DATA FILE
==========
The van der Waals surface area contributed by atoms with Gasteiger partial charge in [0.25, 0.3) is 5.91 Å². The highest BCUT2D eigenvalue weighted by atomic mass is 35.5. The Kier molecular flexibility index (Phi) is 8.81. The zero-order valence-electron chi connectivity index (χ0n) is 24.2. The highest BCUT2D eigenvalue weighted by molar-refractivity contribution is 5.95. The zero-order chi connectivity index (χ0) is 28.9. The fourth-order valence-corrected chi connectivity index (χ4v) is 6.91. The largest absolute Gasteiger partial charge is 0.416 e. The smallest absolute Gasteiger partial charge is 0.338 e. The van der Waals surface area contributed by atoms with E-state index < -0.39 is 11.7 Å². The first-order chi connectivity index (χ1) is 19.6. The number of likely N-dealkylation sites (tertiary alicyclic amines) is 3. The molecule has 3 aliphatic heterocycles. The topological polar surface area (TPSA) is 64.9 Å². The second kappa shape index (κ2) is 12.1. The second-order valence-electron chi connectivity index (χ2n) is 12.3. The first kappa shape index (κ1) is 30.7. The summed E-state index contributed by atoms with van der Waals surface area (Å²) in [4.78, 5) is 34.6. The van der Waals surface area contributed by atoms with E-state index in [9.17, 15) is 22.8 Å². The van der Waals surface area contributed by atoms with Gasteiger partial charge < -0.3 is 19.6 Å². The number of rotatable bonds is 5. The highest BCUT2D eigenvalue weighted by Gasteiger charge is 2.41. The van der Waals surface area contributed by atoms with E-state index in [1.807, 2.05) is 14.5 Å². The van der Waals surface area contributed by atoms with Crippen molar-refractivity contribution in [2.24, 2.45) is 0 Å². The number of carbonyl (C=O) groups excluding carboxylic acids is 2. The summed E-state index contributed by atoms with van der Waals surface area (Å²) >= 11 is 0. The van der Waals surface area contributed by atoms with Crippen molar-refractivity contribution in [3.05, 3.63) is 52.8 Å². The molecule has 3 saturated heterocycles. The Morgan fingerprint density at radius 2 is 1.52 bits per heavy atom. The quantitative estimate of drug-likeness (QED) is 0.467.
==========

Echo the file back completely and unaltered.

The van der Waals surface area contributed by atoms with Gasteiger partial charge in [0.25, 0.3) is 5.91 Å². The highest BCUT2D eigenvalue weighted by atomic mass is 35.5. The Kier molecular flexibility index (Phi) is 8.81. The zero-order valence-electron chi connectivity index (χ0n) is 24.2. The highest BCUT2D eigenvalue weighted by molar-refractivity contribution is 5.95. The zero-order chi connectivity index (χ0) is 28.9. The fourth-order valence-corrected chi connectivity index (χ4v) is 6.91. The largest absolute Gasteiger partial charge is 0.416 e. The smallest absolute Gasteiger partial charge is 0.338 e. The van der Waals surface area contributed by atoms with E-state index < -0.39 is 11.7 Å². The first-order chi connectivity index (χ1) is 19.6. The number of likely N-dealkylation sites (tertiary alicyclic amines) is 3. The molecule has 3 aliphatic heterocycles. The topological polar surface area (TPSA) is 64.9 Å². The second kappa shape index (κ2) is 12.1. The second-order valence-electron chi connectivity index (χ2n) is 12.3. The first kappa shape index (κ1) is 30.7. The summed E-state index contributed by atoms with van der Waals surface area (Å²) in [4.78, 5) is 34.6. The van der Waals surface area contributed by atoms with E-state index in [9.17, 15) is 22.8 Å². The van der Waals surface area contributed by atoms with Gasteiger partial charge < -0.3 is 19.6 Å². The number of rotatable bonds is 5. The highest BCUT2D eigenvalue weighted by Gasteiger charge is 2.41. The van der Waals surface area contributed by atoms with E-state index in [1.807, 2.05) is 14.5 Å². The van der Waals surface area contributed by atoms with Crippen molar-refractivity contribution in [2.24, 2.45) is 0 Å². The number of carbonyl (C=O) groups excluding carboxylic acids is 2. The summed E-state index contributed by atoms with van der Waals surface area (Å²) >= 11 is 0. The van der Waals surface area contributed by atoms with Crippen molar-refractivity contribution in [3.05, 3.63) is 52.8 Å². The molecule has 3 saturated heterocycles. The Morgan fingerprint density at radius 2 is 1.52 bits per heavy atom. The quantitative estimate of drug-likeness (QED) is 0.467.